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Basic characteristics

Country/Region of Origin:                                                South Africa
Trainability:                                                                                 Hard
Size:                                                                                              Big
weight:                                                                                   30-40Kg
Energy level:                                                                          Medium
Exercise needed:                                                              60min/daily
Color:                                                                                 Black/Gray
Protection:                                                                                   High
Shedding:                                                                                     Low
Area needed:                                                                                 Big



Additional information (Wiki): The Rhodesian Ridgeback is dog breed indigenous to Southern Africa. It was used by the earliy Africans to hunt lions. This is most likely why this dog is known for its bravery and willingness to take on anything. Its European forebears can be traced to the early pioneers of the Cape Colony of southern Africa, who crossed their dogs with the semi-domesticated, ridged hunting dogs of the Khoisan people (referred to by the colonists as "Hottentots").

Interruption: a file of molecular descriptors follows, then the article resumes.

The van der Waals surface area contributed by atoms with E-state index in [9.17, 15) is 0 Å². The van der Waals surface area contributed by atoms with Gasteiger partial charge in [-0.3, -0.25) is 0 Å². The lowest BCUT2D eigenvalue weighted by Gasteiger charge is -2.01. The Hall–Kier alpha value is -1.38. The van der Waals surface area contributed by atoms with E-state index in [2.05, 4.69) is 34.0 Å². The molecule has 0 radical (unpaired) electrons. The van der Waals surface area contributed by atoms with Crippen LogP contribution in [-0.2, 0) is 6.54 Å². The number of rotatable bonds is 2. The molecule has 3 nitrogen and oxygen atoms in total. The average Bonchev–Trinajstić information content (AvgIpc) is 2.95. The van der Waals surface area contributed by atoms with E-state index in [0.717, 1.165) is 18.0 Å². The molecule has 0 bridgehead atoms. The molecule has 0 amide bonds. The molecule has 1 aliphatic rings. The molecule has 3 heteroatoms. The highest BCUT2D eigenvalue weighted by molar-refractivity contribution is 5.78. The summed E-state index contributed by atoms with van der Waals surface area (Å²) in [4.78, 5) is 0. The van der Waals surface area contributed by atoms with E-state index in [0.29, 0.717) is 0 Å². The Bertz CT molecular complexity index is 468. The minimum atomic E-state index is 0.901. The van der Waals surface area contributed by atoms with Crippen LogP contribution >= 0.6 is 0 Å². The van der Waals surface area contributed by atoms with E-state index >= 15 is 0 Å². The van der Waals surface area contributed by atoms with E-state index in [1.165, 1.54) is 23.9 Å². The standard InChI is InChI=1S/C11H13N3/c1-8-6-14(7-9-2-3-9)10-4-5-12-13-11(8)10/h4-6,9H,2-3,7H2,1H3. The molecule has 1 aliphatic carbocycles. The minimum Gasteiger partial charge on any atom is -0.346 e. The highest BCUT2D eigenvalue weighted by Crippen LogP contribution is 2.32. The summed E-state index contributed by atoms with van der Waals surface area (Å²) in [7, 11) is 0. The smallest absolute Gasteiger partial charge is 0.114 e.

Ridgebacks are loyal and intelligent. They are, however, aloof to strangers. This is not to be confused with aggression: A Ridgeback of proper temperament will be more inclined to ignore a stranger than to challenge them. This breed requires positive, reward-based training, good socialization and consistency, and is often not the best choice for inexperienced dog owners. Ridgebacks are strong-willed, intelligent, and many seem to have a penchant for mischief, though lovingly. They are protective over their owners and families. If trained well, they can be an excellent guard dog.

Despite their athletic, sometimes imposing exterior, the Ridgeback has a sensitive side. Excessively harsh training methods that might be tolerated by a sporting or working dog will likely backfire on a Ridgeback. The Ridgeback accepts correction as long as it is fair and justified, and as long as it comes from someone he knows and trusts. Francis R. Barnes, who wrote the first standard in 1922, acknowledged that "rough treatment ... should never be administered to these dogs, especially when they are young. They go to pieces with handling of that kind."

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